Pulse (2001)


Pulse (2001) Review

Following on the heels of Hideo Nakata's original Ringu and Takashi Shimizu's Ju-On, Kiyoshi Kurosawa's 2001 masterpiece Pulse is, at first glance, simply another J-horror film obsessed with the malevolent dangers posed by technology. Yet though the Internet becomes the conduit for otherworldly forces exerting their influence over the living, Kurosawa's film, largely forgoing traditional scare tactics in favor of a mood of dawning irrational terror, shares little with its Japanese contemporaries save for some aesthetic similarities (an austere color palette, measured pacing, long-haired female ghouls). As with his similarly magnificent serial killer saga Cure, Kurosawa assumes the superficial trappings of a genre only to utilize them for a philosophical inquiry into the disaffection and loneliness of modern existence. And with this tale of online-fostered apocalyptic alienation, the iconoclastic writer/director eerily pinpoints the means by which technological tools designed to foster greater interconnectedness instead - through encouraging depersonalized, anonymous interfacing with others - merely contribute to greater societal isolation.

Communication breakdown is Pulse's primary preoccupation, an infectious ailment that spreads throughout Tokyo like a plague - or, more aptly, like a computer virus, as a program on botanical nursery worker Taguchi's (Kenji Mizuhashi) floppy disk seems to spark a chain of catastrophic web-based events involving forlorn ghosts. When Taguchi goes missing from work, colleague Michi (Kumiko Aso) visits his apartment, where a disheveled Taguchi - when his guest's back is turned - uses a rope for fatal purposes. Examining the disk her friend had been working on, Michi and friend Junco (Kurume Arisaka) discover a haunting image of Taguchi's flat in which a computer screen projects the identical scene they're looking at, as well as a shadowy spectre staring into another monitor. Not long afterwards, Michi's television goes haywire (while a newsman discusses a long-lost communiqué) while her other co-worker Yabe (Masatoshi Matsuo), after receiving anonymous phone calls from someone pleading "Help me," unlocks a mysterious room whose doors are sealed with red duct tape. And in a concurrent storyline, technophobic economics student Kawashima (Haruhiko Kato) teams up with a computer lab worker named Harue (Koyuki) after stumbling upon a strange website called The Forbidden Room which depicts fuzzy people somnolently moving about their tiny abodes.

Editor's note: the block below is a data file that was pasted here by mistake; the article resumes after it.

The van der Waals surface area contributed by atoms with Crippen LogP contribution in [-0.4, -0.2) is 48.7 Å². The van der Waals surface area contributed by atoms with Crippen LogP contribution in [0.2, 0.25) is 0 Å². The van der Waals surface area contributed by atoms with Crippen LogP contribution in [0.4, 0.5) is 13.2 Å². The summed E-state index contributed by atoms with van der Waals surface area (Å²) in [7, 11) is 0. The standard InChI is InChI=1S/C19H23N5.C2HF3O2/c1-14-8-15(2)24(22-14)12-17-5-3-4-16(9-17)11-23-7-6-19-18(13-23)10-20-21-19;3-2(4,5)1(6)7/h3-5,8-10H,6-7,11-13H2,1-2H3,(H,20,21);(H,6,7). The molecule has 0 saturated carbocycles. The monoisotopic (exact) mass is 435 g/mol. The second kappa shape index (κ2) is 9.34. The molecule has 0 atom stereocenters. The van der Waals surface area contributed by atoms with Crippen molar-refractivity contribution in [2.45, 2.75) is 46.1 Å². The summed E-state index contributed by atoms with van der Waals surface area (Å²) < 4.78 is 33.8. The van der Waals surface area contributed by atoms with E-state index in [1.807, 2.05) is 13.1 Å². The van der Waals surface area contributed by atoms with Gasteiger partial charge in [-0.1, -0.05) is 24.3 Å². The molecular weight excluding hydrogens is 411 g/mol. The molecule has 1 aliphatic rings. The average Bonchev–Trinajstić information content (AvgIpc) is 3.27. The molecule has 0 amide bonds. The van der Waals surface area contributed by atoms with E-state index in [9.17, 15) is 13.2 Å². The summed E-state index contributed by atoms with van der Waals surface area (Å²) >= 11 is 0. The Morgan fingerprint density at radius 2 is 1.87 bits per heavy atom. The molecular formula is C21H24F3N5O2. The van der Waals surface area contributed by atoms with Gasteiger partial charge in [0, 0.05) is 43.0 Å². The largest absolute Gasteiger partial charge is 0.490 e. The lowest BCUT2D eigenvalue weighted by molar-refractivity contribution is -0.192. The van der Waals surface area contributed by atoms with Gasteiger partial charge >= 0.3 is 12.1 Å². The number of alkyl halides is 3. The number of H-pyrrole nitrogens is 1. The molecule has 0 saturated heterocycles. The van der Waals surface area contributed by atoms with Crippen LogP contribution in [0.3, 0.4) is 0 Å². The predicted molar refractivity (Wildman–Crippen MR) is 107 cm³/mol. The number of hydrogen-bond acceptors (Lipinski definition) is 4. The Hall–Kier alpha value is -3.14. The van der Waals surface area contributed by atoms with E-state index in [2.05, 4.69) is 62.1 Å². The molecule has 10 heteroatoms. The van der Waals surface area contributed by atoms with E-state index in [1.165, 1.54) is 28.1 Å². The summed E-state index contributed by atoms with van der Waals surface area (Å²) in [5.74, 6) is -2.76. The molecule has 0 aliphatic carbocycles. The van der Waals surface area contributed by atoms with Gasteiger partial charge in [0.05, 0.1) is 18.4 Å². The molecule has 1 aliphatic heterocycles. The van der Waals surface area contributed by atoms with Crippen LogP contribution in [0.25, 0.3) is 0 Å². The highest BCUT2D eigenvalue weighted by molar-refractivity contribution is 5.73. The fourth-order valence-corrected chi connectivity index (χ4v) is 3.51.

"People don't really connect... We all live totally separately," Harue despondently tells Kawashima after showing him a grad student's PC project involving tiny dots floating around a black screen, the blips "dying" if they get too close to each other or drawn together if they move too far apart. In a theme that runs throughout Pulse, the program is "a miniature model of our world" because it embodies the simultaneous desire for - and impossibility of - togetherness, in a culture beset by intermediary machinery like cell phones and modems, devices which further trap us in the self-contained prisons of our own selves. As people begin inexplicably disappearing (or plummeting off industrial buildings), leaving behind body-shaped smudges on the wall or floor, Michi and Kawashima attempt to maintain their flesh-and-blood states amidst a metropolis increasingly populated only by the dead, but Kurosawa's fuzzy narrative posits no easy answers to the supernatural events engulfing the city. Has the spirit realm become so full that the deceased are now spilling into our reality? Or are the living simply so disconnected from one another that they've now transformed into entities cut off from their corporeal vessels? In other words, this is not FearDotCom.

Starting with the image of a ship situated in the vast blue ocean, Kurosawa uses medium and long shots, extended takes, and a disquieting silence (punctuated by unnerving buzzes, blips and humming) to convey the empty, soul-draining seclusion of a world bereft of person-to-person interaction. When married to a preference for unsettling focus shifts - such as in scenes of Michi or Yabe riding a commuter bus, the outside scenery lost in a haze of ominous indistinctness - the director generates dread-filled anxiety by suggesting that unknown horrific sights lie in wait just outside his tranquil frame. At no moment does Pulse provide a jolting scare that might somehow ease the amplifying tension, and yet the all-encompassing atmosphere of gloom and doom creeps under one's skin with sinister subtlety until, with the plot having long since veered off into semi-incoherence, one's left stuck with an unshakable vibe of existential hopelessness. With Michi and Kawashima unwilling to succumb to death's alluring embrace, the duo eventually wend their way out of their urban wasteland in a final land-and-sea sequence tinged with optimism about mankind's future prospects for individual and communal unity. Yet despite its final upbeat note, the lasting impression left by Pulse is not one of hope but, rather, of humanity's inability to stem society's swelling tide of physical, emotional, and psychological estrangement.

Aka Kairo.

Facts and Figures


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Cast & Crew

Producer: Shun Shimizu, Seiji Okuda, Takeshi Inoue,